Don't shoot the messenger, but Erik Killmonger may have had a point in the iconic museum scene that kicked off Black Panther. For centuries, hundreds of artifacts belonging to African tribes have been distributed across different continents and placed in museums that are often off-limits to those from marginalized communities. Fortunately, several predominately white institutions are coming to terms with how they have come to obtain these priceless items.
NBC News reports that Jesus College, Quai Branly Museum and the University of Aberdeen have returned dozens of ancient statues, sculptures and artifacts that were looted from west African countries ventures ago. Leading the way, Jesus College returned a bronze sculpture to Nigeria on Wednesday and the University of Aberdeen in Scotland returned the bronze head of a king on Thursday. Not to be forgotten, Quai Branly Museum in Paris returned 26 artifacts to Benin, a former French colony that borders Nigeria.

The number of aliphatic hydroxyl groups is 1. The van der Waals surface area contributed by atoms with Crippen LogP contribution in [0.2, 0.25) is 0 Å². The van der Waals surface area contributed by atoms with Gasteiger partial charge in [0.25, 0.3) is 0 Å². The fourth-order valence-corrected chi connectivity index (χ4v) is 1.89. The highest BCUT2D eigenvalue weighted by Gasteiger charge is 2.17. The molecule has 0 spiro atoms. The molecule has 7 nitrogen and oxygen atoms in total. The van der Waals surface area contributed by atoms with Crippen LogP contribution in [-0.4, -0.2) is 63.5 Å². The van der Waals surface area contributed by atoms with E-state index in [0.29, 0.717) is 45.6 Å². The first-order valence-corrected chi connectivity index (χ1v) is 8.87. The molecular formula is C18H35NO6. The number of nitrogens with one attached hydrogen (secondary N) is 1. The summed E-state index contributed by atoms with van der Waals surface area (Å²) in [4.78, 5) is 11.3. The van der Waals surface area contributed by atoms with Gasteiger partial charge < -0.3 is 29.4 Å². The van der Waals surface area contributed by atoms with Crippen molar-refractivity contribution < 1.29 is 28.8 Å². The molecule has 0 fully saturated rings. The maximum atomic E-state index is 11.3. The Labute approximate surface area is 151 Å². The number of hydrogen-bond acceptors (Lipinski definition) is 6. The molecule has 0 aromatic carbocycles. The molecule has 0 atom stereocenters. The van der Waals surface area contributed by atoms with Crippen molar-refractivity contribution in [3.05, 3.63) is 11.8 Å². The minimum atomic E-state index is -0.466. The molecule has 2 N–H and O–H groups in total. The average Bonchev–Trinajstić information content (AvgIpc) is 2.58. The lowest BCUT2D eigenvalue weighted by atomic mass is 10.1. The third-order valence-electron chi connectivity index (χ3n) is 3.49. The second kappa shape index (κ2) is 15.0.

“For the Benin Bronzes specifically, this moment will be looked back as the real dismantling of the argument that it couldn’t be done,” former Jesus College student Amatey Doku told NBC News.
While this is a good star, it is just the tip of the iceberg. Many of the Benin Bronzes that were taken from the former French colony that borders Nigeria are still in London. Furthermore, NBC News reports that the 26 artifacts that were returned by the Quai Branly Museum represent less than 0.1% of the stolen items that Benin officials have requested by the west African country. Still, Doku calls this moment in time a "huge turning point."
"The work is not done, it’s not finished. But I do think this is a really significant moment," Doku explained.
“This isn’t about these artifacts going back to their countries and never to be seen again, it’s about the ownership of these pieces being in the right place,”